If you have pain
along the back of your leg near your heel, you may have Achilles tendonitis. Achilles tendonitis is an overuse injury that commonly occurs in runners and ?weekend warriors?. The Achilles tendon is
the largest tendon in the body. Named after a tragic hero from Greek mythology, it connects your calf muscle to your heel bone to allow you to jump, run and walk. Achilles tendonitis is most common
in middle-aged men, but it can happen to anyone who has a sudden increase in physical activity. The risk is increased if you also have tight calf muscles and/or a flat arch in your foot. Other risk
factors include running in worn out shoes, cold weather, frequently running uphill or if you suffer from medical conditions such as diabetes or high blood pressure. There are two main types of
Achilles tendinitis: insertional and noninsertional. Insertional Achilles tendinitis involves the lower portion of the heel, where the tendon attaches to the heel bone. Noninsertional Achilles
tendinitis is when the fibers in the middle portion of the tendon have started to break down with tiny tears, swell, and/or thicken. This type is more often seen in younger, active people. Both types
can also cause bone spurs. Achilles tendonitis should be diagnosed by your doctor. However, if you experienced a sudden ?pop? in the back of your calf or heel, this might be something more serious
like a ruptured or torn Achilles tendon. If this happens, see your doctor immediately.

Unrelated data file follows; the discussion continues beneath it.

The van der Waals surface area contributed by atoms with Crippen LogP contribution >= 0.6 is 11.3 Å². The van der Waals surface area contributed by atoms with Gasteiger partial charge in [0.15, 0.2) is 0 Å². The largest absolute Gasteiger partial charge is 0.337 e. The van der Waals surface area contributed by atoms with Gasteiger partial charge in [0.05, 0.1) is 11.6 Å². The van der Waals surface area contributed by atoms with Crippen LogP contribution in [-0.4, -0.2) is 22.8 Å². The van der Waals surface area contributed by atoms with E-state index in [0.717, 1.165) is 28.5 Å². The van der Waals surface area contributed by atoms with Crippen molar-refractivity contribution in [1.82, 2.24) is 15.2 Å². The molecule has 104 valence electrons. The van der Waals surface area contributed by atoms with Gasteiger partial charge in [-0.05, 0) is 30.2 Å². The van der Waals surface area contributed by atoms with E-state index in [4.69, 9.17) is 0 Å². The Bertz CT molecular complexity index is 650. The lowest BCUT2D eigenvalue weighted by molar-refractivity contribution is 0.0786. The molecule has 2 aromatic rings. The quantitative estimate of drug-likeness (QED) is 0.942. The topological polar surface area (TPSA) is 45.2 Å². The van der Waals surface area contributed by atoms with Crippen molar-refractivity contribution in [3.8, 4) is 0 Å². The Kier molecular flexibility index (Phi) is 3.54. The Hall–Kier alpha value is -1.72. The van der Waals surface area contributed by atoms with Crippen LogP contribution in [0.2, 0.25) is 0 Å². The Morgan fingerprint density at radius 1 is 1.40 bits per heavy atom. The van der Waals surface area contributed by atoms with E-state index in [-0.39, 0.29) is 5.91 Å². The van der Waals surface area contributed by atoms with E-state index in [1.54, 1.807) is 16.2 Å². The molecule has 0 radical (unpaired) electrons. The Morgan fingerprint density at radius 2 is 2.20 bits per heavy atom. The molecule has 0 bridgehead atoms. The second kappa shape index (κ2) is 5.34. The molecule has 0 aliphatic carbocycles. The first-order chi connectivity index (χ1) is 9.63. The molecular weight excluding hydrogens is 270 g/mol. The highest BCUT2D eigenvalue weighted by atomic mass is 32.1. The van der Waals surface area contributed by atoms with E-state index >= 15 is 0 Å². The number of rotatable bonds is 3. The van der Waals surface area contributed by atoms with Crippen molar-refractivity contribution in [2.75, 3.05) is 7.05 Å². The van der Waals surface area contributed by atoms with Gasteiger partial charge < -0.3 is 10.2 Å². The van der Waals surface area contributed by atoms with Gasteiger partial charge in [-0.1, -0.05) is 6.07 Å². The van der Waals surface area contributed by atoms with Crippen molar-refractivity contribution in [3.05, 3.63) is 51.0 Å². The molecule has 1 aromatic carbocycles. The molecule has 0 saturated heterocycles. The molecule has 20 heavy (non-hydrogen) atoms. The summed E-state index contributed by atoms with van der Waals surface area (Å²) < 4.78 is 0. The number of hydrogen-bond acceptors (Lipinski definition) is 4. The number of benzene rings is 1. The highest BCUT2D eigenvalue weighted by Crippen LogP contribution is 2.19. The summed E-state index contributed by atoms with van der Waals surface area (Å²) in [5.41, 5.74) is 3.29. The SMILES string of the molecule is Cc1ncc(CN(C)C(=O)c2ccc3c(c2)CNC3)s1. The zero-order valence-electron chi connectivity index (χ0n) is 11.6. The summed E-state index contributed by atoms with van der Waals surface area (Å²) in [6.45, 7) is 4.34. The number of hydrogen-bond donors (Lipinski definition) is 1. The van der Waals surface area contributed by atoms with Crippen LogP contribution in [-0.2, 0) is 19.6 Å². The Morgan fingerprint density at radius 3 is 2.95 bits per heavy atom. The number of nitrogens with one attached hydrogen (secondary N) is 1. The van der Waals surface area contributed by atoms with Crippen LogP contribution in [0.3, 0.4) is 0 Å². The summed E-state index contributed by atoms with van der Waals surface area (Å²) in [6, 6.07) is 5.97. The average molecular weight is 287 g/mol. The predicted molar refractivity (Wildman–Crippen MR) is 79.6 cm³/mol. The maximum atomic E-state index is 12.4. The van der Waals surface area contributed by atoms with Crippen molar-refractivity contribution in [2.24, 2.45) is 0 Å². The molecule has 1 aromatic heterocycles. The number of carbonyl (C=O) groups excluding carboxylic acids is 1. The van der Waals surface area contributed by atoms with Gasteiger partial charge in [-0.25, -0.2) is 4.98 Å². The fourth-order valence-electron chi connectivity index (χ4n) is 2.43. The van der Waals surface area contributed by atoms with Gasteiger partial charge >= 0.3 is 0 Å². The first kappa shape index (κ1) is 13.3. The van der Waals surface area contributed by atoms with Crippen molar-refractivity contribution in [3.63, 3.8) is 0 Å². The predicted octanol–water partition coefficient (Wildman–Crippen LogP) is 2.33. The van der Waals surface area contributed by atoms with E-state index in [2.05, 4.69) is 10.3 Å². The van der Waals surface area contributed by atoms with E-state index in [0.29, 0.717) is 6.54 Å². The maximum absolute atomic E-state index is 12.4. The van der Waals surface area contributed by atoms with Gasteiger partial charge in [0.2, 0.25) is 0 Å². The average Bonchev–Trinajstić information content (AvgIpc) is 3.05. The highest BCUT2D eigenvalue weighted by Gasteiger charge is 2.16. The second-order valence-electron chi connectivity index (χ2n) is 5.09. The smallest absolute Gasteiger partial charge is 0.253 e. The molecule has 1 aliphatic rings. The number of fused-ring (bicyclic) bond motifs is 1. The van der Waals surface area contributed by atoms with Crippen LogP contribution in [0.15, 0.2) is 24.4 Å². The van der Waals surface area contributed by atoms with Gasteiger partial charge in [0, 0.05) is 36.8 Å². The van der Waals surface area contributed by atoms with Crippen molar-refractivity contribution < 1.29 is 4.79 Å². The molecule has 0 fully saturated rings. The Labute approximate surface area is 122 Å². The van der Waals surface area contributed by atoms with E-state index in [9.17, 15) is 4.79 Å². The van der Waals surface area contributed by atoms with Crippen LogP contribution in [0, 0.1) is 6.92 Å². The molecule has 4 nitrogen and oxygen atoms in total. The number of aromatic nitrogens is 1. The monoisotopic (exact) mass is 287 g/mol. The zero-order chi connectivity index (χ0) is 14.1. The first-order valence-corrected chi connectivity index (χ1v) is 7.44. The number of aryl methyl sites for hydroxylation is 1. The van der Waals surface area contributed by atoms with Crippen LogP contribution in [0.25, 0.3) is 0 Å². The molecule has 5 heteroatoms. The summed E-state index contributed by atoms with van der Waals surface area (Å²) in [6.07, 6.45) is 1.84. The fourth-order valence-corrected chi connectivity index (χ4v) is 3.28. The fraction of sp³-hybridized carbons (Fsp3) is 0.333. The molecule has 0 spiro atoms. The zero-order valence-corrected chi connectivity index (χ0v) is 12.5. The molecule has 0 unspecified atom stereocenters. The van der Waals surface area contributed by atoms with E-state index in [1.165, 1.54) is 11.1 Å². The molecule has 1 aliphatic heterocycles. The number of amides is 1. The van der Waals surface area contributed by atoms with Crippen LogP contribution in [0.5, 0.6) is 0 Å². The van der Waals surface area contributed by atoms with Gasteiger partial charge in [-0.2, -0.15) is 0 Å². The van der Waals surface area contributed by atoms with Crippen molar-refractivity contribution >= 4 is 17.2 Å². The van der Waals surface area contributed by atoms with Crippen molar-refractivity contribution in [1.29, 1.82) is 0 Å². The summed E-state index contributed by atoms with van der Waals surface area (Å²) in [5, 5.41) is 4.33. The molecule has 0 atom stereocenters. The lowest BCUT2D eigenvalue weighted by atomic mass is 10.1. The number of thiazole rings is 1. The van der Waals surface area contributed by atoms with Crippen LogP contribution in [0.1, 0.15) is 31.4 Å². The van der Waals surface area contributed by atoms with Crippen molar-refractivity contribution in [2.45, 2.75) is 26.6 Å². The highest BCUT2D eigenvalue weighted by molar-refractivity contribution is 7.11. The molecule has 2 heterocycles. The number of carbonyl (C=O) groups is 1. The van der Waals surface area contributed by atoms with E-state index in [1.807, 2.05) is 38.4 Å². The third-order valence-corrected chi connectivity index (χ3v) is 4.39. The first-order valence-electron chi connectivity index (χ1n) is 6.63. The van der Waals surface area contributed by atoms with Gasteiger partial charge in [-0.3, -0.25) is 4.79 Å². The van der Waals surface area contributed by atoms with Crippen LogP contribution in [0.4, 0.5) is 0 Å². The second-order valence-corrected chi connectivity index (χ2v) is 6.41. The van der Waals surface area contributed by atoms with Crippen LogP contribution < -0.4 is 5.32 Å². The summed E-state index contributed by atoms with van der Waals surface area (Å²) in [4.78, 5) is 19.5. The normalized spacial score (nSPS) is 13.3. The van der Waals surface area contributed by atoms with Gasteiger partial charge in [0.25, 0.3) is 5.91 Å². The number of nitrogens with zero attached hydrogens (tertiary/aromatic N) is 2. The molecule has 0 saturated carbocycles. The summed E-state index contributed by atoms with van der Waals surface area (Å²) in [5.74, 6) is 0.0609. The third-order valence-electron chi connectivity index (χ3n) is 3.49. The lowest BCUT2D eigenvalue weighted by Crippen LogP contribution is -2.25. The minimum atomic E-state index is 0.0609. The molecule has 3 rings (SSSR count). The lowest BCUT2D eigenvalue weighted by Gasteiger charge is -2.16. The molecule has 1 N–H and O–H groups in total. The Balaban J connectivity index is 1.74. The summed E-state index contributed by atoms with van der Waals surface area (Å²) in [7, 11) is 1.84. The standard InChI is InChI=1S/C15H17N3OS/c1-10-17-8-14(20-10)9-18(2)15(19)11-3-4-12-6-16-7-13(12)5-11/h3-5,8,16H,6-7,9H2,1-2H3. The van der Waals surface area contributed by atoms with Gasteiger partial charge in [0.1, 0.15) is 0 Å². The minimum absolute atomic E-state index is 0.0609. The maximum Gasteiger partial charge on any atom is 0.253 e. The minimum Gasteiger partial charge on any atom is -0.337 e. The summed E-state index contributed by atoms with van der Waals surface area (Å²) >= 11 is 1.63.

Excessive exercise is a common cause of Achilles tendonitis. This is particularly true for athletes. However, factors unrelated to exercise may also contribute to risk. Rheumatoid arthritis and
infection are both correlated with tendonitis. In general, any repeated activity that strains the Achilles tendon can contribute to this problem. Here are a few possible causes, jumping into an
exercise routine without a proper warm-up, straining calf muscles during repeated exercise or physical activity, playing sports such as tennis that require quick stops and changes of direction,
wearing old or ill-fitting shoes, wearing high heels every day.
If you have Achilles tendinitis or Achilles enthesopathy, you are likely to experience the following symptoms. Pain. You may notice aching, burning, or tearing pains at the back of your heel or above
the ankle. The pain can range from mild to very severe and disabling. It is most noticeable in the following circumstances. After resting. Many people report that pain increases when they first get
out of bed in the morning or after sitting for a period of time. After exercise. Pain may increase if you exercise or stand for a period of time. A lump. In some cases, a tender lump can develop at
the site of the injured tendon (tendinosis). Bone spurs. When the injury occurs at the point where the tendon attaches to the foot, a bone spur may develop on the heel.
A doctor examines the patient, checking for pain and swelling along the posterior of the leg. The doctor interviews the patient regarding the onset, history, and description of pain and weakness. The